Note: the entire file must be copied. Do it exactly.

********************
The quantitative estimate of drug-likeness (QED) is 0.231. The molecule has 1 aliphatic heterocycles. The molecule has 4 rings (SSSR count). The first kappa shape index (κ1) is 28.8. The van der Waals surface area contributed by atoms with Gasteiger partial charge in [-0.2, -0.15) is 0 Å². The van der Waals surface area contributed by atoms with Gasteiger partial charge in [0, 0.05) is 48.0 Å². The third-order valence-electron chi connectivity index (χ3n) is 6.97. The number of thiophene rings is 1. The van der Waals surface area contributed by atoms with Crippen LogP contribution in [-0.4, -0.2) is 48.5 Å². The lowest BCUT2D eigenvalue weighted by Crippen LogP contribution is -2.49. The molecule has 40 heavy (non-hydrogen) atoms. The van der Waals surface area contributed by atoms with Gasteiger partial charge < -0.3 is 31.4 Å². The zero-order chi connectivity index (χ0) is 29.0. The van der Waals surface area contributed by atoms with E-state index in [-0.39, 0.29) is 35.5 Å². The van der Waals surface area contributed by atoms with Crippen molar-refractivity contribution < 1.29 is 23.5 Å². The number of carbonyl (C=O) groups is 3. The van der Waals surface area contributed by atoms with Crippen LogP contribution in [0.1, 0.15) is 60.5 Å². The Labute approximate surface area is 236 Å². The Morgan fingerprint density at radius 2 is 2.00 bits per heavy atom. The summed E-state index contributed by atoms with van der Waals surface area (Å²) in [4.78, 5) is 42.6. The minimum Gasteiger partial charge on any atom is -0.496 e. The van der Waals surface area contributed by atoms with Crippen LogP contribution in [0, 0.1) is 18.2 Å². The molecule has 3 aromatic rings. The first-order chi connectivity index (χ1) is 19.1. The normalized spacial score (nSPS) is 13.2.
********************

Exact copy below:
The quantitative estimate of drug-likeness (QED) is 0.231. The molecule has 1 aliphatic heterocycles. The molecule has 4 rings (SSSR count). The first kappa shape index (κ1) is 28.8. The van der Waals surface area contributed by atoms with Gasteiger partial charge in [-0.2, -0.15) is 0 Å². The van der Waals surface area contributed by atoms with Gasteiger partial charge in [0, 0.05) is 48.0 Å². The third-order valence-electron chi connectivity index (χ3n) is 6.97. The number of thiophene rings is 1. The van der Waals surface area contributed by atoms with Crippen LogP contribution in [-0.4, -0.2) is 48.5 Å². The lowest BCUT2D eigenvalue weighted by Crippen LogP contribution is -2.49. The molecule has 40 heavy (non-hydrogen) atoms. The van der Waals surface area contributed by atoms with Gasteiger partial charge < -0.3 is 31.4 Å². The zero-order chi connectivity index (χ0) is 29.0. The van der Waals surface area contributed by atoms with E-state index in [-0.39, 0.29) is 35.5 Å². The van der Waals surface area contributed by atoms with Crippen molar-refractivity contribution < 1.29 is 23.5 Å². The number of carbonyl (C=O) groups is 3. The van der Waals surface area contributed by atoms with Crippen LogP contribution in [0.1, 0.15) is 60.5 Å². The Labute approximate surface area is 236 Å². The Morgan fingerprint density at radius 2 is 2.00 bits per heavy atom. The summed E-state index contributed by atoms with van der Waals surface area (Å²) in [4.78, 5) is 42.6. The minimum Gasteiger partial charge on any atom is -0.496 e. The van der Waals surface area contributed by atoms with Crippen LogP contribution in [0, 0.1) is 18.2 Å². The molecule has 3 aromatic rings. The first-order chi connectivity index (χ1) is 19.1. The normalized spacial score (nSPS) is 13.2.